Mike Mentzer: Let’s say, hypothetically, that everyone in this room is going to return in a year’next November 15’and we’re all going to be heavier. How much food will we have to eat to gain 10 pounds of pure muscle without adding any fat? Well, first of all, you’ve got to recognize that one pound of muscle tissue contains 600 calories. That’s true in all human beings. It’s true for Chris Lund, me, Arnold Schwarzenegger, you, you’everybody. If you were to surgically excise one pound of muscle tissue and place it in a device known as a calorimeter, it would give off 600 calories of heat. If you were to gain 10 pounds of muscle mass in one year, how many calories would you have to take in over and above your maintenance need of calories?
Audience member: Six thousand.
Mike Mentzer: Six thousand. [Mentzer turns to the chalkboard] If one pound of muscular mass contains 600 calories and you want to gain 10 pounds, then you’ve got to eat 600 x 10’or 6,000’calories a year over and above your maintenance need. That’s 6,000 extra calories a year’not 6,000 extra calories a day, a week, a month. We don’t think in terms of a year but in terms of days.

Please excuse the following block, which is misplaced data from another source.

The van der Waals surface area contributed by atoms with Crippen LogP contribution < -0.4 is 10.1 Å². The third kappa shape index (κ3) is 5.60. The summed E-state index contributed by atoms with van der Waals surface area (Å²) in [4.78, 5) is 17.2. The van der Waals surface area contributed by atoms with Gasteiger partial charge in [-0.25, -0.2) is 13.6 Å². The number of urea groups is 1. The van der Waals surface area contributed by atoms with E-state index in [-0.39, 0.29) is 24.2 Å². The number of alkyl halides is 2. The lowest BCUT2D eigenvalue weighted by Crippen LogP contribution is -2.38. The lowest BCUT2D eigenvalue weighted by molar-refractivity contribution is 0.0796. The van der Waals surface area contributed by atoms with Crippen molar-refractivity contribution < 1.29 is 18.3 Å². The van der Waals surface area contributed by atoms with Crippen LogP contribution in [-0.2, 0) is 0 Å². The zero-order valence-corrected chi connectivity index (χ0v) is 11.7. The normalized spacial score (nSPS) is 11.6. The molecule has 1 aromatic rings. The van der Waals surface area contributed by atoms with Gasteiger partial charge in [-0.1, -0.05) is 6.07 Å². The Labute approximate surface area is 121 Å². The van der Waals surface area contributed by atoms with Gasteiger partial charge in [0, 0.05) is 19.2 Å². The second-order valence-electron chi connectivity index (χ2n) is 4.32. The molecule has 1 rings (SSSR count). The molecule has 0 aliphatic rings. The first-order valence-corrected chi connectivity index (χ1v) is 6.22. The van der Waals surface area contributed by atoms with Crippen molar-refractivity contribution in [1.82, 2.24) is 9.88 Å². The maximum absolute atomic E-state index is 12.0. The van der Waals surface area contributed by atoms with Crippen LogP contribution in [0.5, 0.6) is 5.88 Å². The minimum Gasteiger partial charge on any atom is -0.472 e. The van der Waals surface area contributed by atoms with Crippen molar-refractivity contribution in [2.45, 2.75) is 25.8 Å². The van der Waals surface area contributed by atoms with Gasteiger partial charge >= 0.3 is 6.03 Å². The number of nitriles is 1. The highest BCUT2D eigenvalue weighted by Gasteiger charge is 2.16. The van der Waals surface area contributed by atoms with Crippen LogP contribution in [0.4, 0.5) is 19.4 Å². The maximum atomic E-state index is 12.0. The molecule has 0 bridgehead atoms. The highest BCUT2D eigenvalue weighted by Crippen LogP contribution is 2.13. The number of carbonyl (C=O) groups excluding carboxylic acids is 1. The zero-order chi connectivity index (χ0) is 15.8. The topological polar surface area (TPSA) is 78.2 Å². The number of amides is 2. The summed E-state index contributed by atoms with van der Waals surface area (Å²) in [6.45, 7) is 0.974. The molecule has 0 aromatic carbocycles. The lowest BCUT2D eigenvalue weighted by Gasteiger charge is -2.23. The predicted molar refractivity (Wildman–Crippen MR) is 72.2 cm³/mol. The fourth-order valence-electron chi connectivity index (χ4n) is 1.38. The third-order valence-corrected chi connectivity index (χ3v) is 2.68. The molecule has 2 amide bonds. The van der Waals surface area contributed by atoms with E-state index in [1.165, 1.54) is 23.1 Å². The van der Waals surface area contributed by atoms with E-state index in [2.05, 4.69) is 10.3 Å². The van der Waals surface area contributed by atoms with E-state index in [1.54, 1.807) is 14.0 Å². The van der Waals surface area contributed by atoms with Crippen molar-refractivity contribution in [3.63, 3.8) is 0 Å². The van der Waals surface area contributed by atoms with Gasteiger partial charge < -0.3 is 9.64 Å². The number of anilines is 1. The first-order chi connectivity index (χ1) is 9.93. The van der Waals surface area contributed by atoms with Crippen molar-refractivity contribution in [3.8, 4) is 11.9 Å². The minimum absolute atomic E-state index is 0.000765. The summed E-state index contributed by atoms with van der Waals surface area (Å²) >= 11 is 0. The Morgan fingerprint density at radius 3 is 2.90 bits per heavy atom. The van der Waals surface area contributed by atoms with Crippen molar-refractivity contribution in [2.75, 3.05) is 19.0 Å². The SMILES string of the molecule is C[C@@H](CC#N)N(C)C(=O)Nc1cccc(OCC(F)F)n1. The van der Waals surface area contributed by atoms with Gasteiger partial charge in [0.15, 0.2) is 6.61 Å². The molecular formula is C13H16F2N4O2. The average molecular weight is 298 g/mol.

For the number of extra calories we’ll need every day, divide by 365, the number of days in a year. You come out with approximately 16 extra calories a day. You’re not going to grow 10 pounds of muscle, though, simply by eating 16 extra calories over and above maintenance. The process of eating contributes nothing to the growth process. What’s the first requisite?
Audience member: Stimulation.
Mike Mentzer: You’ve got to stimulate growth first. Keep in mind how minuscule growth is on a daily basis. You’ve got to train hard enough to stimulate growth first, then you’ve got to provide enough nutrition to maintain your existing physical mass’that’s where your maintenance need of calories comes in. Then you’ve got to provide just a tiny bit of extra nutrition for the growth you might stimulate on a daily basis.